What are some of your favorite craft when it comes to writing/illustrating?
RB: The Emotional Craft of Fiction by Donald Maass is one of my favorite craft books of all time. For plotting, I tend to use a mixture of Save the Cat structure alongside the 7 Point Plot Structure by Dan Wells. But I always say the best craft techniques are the ones that work for you. Pick and choose what fits your writing style!
NB: I really love Pentel for illustrations; I tend to use it particularly for commissions.
DA: Getting to translate the script into a visual form of storytelling, for sure.
What’s a question you haven’t been asked yet but wish you were (as well as the answer to that question)?
RB: Ooh, I love this question! I’ve always wished someone would ask me where the weirdest place I’ve ever written is. The answer would be on the floor of a bathroom in a grimy club in Osaka, Japan. Pass pages for ASOWAR were due, but my friends were visiting and wanted to go out. I learned the true meaning of multi-tasking on that trip.
DA: “What are your favorite reality shows?”
I love The Circle, Blown Away, Too Hot to Handle… The more random and further removed from my reality, the better. I work in animation all day, and it’s hard to watch movies and cartoons without having my “work brain” on. That kind of show lets me turn off my brain completely.
Are there any other projects you are working on or thinking about that you are able to discuss?
RB: After Into the Heartlands, my next published work will be a short story in the Star Wars anthology Stories of Jedi and Sith, out on June 7th. I’ve been a Star Wars geek since I was a teen, and have written my fair share of fanfiction, so I’m still freaking out that I got to write a canon story in the world. My next full-length book is my middle grade prose debut, Serwa Boateng’s Guide to Vampire Hunting, out with Rick Riordan Presents on September 6th. I describe that book as Buffy the Vampire Slayer meets Mean Girls with a huge helping of Ghanaian folklore. It’s a lot of fun, even if writing it did force me to relive my middle school days. *shudder*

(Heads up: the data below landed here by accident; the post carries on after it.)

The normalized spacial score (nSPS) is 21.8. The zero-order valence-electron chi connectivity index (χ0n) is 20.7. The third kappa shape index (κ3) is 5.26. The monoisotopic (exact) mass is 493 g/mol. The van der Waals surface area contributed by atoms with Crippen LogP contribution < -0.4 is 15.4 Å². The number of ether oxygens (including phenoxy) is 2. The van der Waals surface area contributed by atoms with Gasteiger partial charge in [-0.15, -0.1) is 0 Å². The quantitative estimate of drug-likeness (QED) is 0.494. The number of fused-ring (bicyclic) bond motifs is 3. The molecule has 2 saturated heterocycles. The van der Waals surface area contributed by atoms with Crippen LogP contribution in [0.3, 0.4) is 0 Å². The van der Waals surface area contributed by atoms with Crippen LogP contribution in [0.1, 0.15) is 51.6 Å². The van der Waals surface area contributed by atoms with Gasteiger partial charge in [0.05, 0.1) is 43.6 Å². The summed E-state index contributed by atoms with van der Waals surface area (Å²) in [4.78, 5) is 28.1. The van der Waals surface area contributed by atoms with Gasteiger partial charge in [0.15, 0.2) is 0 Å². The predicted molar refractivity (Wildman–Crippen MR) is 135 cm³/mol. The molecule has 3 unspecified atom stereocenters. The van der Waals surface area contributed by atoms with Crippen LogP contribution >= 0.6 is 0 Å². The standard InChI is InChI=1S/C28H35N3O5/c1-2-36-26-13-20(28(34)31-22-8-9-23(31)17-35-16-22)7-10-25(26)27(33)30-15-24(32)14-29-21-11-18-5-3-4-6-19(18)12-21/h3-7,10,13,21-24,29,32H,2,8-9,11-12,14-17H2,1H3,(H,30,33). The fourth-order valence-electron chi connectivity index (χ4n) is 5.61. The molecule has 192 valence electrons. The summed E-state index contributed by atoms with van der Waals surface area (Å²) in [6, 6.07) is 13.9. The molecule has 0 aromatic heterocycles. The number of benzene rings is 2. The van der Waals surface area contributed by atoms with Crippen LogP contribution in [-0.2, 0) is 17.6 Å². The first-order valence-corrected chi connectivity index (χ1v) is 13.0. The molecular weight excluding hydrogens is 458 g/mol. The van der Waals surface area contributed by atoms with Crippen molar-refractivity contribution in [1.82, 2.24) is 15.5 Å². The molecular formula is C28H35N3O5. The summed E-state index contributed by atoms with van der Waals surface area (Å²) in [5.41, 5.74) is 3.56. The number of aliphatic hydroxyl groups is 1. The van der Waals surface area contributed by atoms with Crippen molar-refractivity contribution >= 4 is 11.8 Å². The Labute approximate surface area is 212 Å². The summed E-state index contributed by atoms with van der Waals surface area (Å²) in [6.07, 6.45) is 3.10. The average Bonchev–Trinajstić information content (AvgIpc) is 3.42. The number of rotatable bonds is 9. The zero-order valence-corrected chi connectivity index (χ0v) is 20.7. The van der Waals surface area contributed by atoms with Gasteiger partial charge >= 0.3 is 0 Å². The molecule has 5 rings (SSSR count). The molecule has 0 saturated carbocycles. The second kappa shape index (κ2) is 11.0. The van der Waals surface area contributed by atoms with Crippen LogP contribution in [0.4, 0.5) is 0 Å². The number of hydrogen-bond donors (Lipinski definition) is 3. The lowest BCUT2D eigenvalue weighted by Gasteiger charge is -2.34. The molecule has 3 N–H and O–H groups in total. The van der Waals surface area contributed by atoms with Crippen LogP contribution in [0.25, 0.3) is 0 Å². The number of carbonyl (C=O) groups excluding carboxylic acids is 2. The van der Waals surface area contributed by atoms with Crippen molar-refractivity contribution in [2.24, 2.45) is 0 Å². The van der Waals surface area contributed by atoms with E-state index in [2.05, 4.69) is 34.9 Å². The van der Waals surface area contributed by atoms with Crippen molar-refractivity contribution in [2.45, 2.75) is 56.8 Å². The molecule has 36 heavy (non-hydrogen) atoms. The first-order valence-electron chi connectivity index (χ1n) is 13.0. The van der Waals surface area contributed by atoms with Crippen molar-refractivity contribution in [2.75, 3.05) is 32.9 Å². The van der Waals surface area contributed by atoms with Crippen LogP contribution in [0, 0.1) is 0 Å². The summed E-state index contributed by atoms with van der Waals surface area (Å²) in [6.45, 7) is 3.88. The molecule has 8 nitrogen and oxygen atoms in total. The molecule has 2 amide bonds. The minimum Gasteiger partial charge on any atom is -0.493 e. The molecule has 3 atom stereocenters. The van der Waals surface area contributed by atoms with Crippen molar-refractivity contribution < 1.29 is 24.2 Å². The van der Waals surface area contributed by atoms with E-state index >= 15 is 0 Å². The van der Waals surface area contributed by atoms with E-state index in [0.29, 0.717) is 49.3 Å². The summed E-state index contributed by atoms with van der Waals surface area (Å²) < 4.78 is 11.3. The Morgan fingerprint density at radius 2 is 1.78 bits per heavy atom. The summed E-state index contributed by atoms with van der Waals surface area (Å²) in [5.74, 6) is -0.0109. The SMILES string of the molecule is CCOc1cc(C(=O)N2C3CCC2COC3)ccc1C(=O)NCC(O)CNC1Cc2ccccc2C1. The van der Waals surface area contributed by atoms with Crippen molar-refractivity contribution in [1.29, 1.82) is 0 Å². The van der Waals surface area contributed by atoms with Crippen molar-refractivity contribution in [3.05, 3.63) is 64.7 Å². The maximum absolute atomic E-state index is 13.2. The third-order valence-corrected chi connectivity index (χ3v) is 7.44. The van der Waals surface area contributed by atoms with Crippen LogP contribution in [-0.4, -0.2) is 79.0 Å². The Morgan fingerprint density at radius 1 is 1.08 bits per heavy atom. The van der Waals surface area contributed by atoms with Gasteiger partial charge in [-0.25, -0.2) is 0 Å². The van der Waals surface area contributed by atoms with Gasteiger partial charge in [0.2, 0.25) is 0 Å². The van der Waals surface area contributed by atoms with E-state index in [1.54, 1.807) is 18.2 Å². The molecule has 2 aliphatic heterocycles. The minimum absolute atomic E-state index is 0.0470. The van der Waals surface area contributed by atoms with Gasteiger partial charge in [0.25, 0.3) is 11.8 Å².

NB: I have a few projects. I could tell you, but then….
DA: I’m working on a Brazilian animation studio called Copa Studio, and they’ve just released a Carnival special for a series called Jorel’s Brother, on HBO Max! I hope people like it, we made it with a lot of love.
What advice would you give to other aspiring creatives, whether those working on prose novels or graphic novels?
RB: Give yourself permission to take your work seriously. I always tell people that if you want to play sports at a professional level, you have to be practicing at that level long before you ever make a pro team. Writing is similar. This doesn’t mean write every single day, because I sure don’t do that, but it does mean carve out time for your craft when you can and guard it like you would any other major commitment. You and your art deserve that.
NB: You need to have a routine and persistence to finish the job. It is also vitally important to have your free time, so you don’t burn out. This is essential for your mental well-being and so you enjoy your work!
DA: Don’t be fooled, it’s a career that requires a lot of hard work, but at the same time you need a lot of luck and privilege to “make it”. I’m not telling anyone to give up their dreams, that’d be an *ssh*le move, but don’t feel guilty or compare yourself to people who may have had more opportunities than you did.
Finally, what books/comics would you recommend to the readers of Geeks OUT?
RB: Some of my absolute favorite comics as both a reader and a creator are:
- Saga by Brian K. Vaughan and Fiona Staples
- Ms. Marvel Vol. 1: No Normal by G. Willow Wilson and Adrian Alphona
- Witch Hat Atelier by Kamome Shirahama
- Gunnerkrigg Court by Tom Siddell
- Batman: Under the Red Hood by Judd Winick, Doug Mahnke, Shane Davis, and Eric Battle
NB: Miles Morales: Shock Waves, Ms. Marvel comics, Moon Girl and Devil Dinosaur, Shuri, Black Panther! Read some OG stuff by Jack Kirby, Joe Kubert, Gil Kane, Buscema, José Luis García López, Mazzucchelli, etc. In the world of manga, I love Osamu Tetzuka, Shigeru Misuki, Kentaro Miura, Naoki Urosawa, Hiromu Arakawa, and Rumiko Takahashi.
DA: A big inspiration when working on this comic, for me, was The Secret Science Alliance and the Copycat Crook by Eleanor Davis. Other than that, all I can say is BUY AND READ ROSIE’S BOOKS. Sorry, I got carried away, haha. Buy and read everything Roseanne writes. She’s amazing.